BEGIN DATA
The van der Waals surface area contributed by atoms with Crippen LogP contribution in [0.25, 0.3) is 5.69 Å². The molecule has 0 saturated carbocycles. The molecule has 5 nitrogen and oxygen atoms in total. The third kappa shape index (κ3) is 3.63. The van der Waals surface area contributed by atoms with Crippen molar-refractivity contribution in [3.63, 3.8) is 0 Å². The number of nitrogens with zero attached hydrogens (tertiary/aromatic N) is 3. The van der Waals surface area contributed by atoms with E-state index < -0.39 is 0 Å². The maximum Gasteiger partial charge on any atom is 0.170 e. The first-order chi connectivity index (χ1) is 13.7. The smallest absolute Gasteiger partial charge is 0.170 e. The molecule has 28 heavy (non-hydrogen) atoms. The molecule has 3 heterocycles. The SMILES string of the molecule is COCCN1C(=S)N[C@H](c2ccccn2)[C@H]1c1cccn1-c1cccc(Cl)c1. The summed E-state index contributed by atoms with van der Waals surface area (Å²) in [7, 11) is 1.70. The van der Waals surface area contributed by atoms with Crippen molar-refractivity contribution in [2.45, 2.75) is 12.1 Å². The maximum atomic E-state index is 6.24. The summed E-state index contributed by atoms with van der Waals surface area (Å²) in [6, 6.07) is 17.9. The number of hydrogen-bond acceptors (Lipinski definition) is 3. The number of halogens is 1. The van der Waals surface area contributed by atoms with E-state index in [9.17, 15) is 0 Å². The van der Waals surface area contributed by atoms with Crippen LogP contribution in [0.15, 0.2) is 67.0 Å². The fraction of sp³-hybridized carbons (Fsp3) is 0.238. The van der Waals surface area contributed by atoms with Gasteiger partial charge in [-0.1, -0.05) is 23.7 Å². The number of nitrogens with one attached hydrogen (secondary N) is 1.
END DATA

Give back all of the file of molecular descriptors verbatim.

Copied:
The van der Waals surface area contributed by atoms with Crippen LogP contribution in [0.25, 0.3) is 5.69 Å². The molecule has 0 saturated carbocycles. The molecule has 5 nitrogen and oxygen atoms in total. The third kappa shape index (κ3) is 3.63. The van der Waals surface area contributed by atoms with Crippen molar-refractivity contribution in [3.63, 3.8) is 0 Å². The number of nitrogens with zero attached hydrogens (tertiary/aromatic N) is 3. The van der Waals surface area contributed by atoms with E-state index < -0.39 is 0 Å². The maximum Gasteiger partial charge on any atom is 0.170 e. The first-order chi connectivity index (χ1) is 13.7. The smallest absolute Gasteiger partial charge is 0.170 e. The molecule has 28 heavy (non-hydrogen) atoms. The molecule has 3 heterocycles. The SMILES string of the molecule is COCCN1C(=S)N[C@H](c2ccccn2)[C@H]1c1cccn1-c1cccc(Cl)c1. The summed E-state index contributed by atoms with van der Waals surface area (Å²) in [7, 11) is 1.70. The van der Waals surface area contributed by atoms with Crippen molar-refractivity contribution in [2.45, 2.75) is 12.1 Å². The maximum atomic E-state index is 6.24. The summed E-state index contributed by atoms with van der Waals surface area (Å²) in [6, 6.07) is 17.9. The number of hydrogen-bond acceptors (Lipinski definition) is 3. The number of halogens is 1. The van der Waals surface area contributed by atoms with E-state index in [9.17, 15) is 0 Å². The van der Waals surface area contributed by atoms with Crippen LogP contribution in [0.15, 0.2) is 67.0 Å². The fraction of sp³-hybridized carbons (Fsp3) is 0.238. The van der Waals surface area contributed by atoms with Gasteiger partial charge in [-0.1, -0.05) is 23.7 Å². The number of nitrogens with one attached hydrogen (secondary N) is 1.